Tuesday, February 24, 2015

Lights - Camera - Taxes!

You might be surprised to learn that both federal and state tax codes offer incentives to encourage film and television production. In fact, Section 181 of the Internal Revenue Code gives most film and television productions a tax deduction of up to $15 million of production costs ($20 million for productions in economically distressed areas). The deduction can be taken during the first year of production and applies only to productions commenced before the end of 2014. Despite Congress's recent action to extend the provision, it remains to be seen whether the tax incentive will apply to productions begun in 2015.

In addition to the federal deduction, many states offer a variety of incentives to encourage filmmakers to produce somewhere other than Hollywood. States believe these incentives attract award-winning films to their locations, such as “Mud” (Arkansas) or “The Curious Case of Benjamin Button (Louisiana). However, at least some evidence exists that state film incentives may be falling out of favor.

For the time being, however, Ohio filmmakers may be able to take advantage of the Ohio Motion Picture Tax Credit, a refundable, non-transferable tax credit of 25-35% off the amount of a production company's qualifying expenditures that are incurred in producing a film or other media entertainment project in Ohio. More information on the state incentive is available from the Ohio Film Office, along with a map of Ohio’s famous television and movie filming locations.

Friday, February 13, 2015

Facebook Users Can Now Designate Someone to Manage Account After Death

In response to growing calls from the public, Facebook has given users more control over their account after death. 

From the Associated Press:

Facebook is making it easier to plan for your online afterlife.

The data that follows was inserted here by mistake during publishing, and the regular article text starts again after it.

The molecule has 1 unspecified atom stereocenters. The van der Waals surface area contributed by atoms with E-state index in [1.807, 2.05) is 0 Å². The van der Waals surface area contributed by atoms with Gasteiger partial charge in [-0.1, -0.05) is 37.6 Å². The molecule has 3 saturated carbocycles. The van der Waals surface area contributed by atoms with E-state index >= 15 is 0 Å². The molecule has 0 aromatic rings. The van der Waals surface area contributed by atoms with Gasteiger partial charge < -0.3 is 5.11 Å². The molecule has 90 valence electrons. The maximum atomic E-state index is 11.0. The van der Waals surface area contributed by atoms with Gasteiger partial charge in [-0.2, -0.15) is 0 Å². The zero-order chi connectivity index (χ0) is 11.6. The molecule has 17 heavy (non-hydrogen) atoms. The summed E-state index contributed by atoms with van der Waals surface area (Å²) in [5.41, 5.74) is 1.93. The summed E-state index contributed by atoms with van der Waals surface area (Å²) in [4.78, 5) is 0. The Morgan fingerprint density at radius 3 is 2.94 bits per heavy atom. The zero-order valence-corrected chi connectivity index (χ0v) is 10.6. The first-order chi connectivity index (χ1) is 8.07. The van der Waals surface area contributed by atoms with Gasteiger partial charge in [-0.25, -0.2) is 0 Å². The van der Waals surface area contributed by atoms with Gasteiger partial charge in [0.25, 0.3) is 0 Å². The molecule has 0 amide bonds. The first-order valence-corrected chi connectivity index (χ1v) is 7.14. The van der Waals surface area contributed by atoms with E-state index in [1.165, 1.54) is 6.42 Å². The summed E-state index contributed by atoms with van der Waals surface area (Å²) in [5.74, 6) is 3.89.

The world's biggest online social network said Thursday that it will now let users pick someone who can manage their account after they die. Previously, the accounts were "memorialized" after death, or locked so that no one could log in. 

But Facebook says its users wanted more choice. Beginning in the U.S., Facebook users can now pick a "legacy contact" to post on their page after they die, respond to new friend requests and update their profile picture and cover photo. Users can also have their accounts deleted after their death, which was not possible before.

For more, read the Associated Press article, add a legacy contact to your Facebook page, or learn more about managing "digital assets" after death.

Tuesday, February 10, 2015

Property Deed Restrictions: Are They Enforceable?

When transferring property, an owner may wish to place certain restrictions in the deed to limit the new owner’s use of the property. Such restrictions typically “run with the land” – meaning they are not personal to the owner and will affect future owners.

Typical deed restrictions are the following:
  • Grantee retains the right to use the land for hunting purposes.
  • The Property may not be rented or leased to any third party.